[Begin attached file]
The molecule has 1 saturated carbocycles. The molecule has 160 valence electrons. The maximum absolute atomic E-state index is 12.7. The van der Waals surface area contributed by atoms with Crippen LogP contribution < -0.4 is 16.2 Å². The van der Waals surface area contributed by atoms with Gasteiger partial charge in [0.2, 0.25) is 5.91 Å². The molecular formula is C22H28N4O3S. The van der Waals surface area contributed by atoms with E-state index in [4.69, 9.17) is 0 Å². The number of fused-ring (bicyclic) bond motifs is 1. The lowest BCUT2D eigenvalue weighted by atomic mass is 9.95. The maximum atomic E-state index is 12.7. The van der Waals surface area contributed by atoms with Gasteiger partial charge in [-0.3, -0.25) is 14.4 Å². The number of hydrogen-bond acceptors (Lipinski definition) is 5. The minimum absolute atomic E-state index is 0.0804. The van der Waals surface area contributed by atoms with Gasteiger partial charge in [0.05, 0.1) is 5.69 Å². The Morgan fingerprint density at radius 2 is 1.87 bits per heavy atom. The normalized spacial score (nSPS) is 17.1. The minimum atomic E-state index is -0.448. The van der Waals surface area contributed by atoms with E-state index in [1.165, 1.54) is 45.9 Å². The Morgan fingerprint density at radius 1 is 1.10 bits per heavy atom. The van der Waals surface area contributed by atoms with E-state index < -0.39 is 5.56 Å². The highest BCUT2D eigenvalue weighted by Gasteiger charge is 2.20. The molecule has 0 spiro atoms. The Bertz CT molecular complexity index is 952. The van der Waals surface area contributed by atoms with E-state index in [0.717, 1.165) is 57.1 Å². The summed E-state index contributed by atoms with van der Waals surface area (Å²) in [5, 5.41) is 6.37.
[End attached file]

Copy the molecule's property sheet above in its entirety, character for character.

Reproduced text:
The molecule has 1 saturated carbocycles. The molecule has 160 valence electrons. The maximum absolute atomic E-state index is 12.7. The van der Waals surface area contributed by atoms with Crippen LogP contribution < -0.4 is 16.2 Å². The van der Waals surface area contributed by atoms with Gasteiger partial charge in [0.2, 0.25) is 5.91 Å². The molecular formula is C22H28N4O3S. The van der Waals surface area contributed by atoms with E-state index in [4.69, 9.17) is 0 Å². The number of fused-ring (bicyclic) bond motifs is 1. The lowest BCUT2D eigenvalue weighted by atomic mass is 9.95. The maximum atomic E-state index is 12.7. The van der Waals surface area contributed by atoms with Gasteiger partial charge in [-0.3, -0.25) is 14.4 Å². The number of hydrogen-bond acceptors (Lipinski definition) is 5. The minimum absolute atomic E-state index is 0.0804. The van der Waals surface area contributed by atoms with Gasteiger partial charge in [0.05, 0.1) is 5.69 Å². The Morgan fingerprint density at radius 2 is 1.87 bits per heavy atom. The normalized spacial score (nSPS) is 17.1. The minimum atomic E-state index is -0.448. The van der Waals surface area contributed by atoms with E-state index in [1.165, 1.54) is 45.9 Å². The Morgan fingerprint density at radius 1 is 1.10 bits per heavy atom. The van der Waals surface area contributed by atoms with E-state index < -0.39 is 5.56 Å². The highest BCUT2D eigenvalue weighted by Gasteiger charge is 2.20. The molecule has 0 spiro atoms. The Bertz CT molecular complexity index is 952. The van der Waals surface area contributed by atoms with E-state index in [0.717, 1.165) is 57.1 Å². The summed E-state index contributed by atoms with van der Waals surface area (Å²) in [5, 5.41) is 6.37.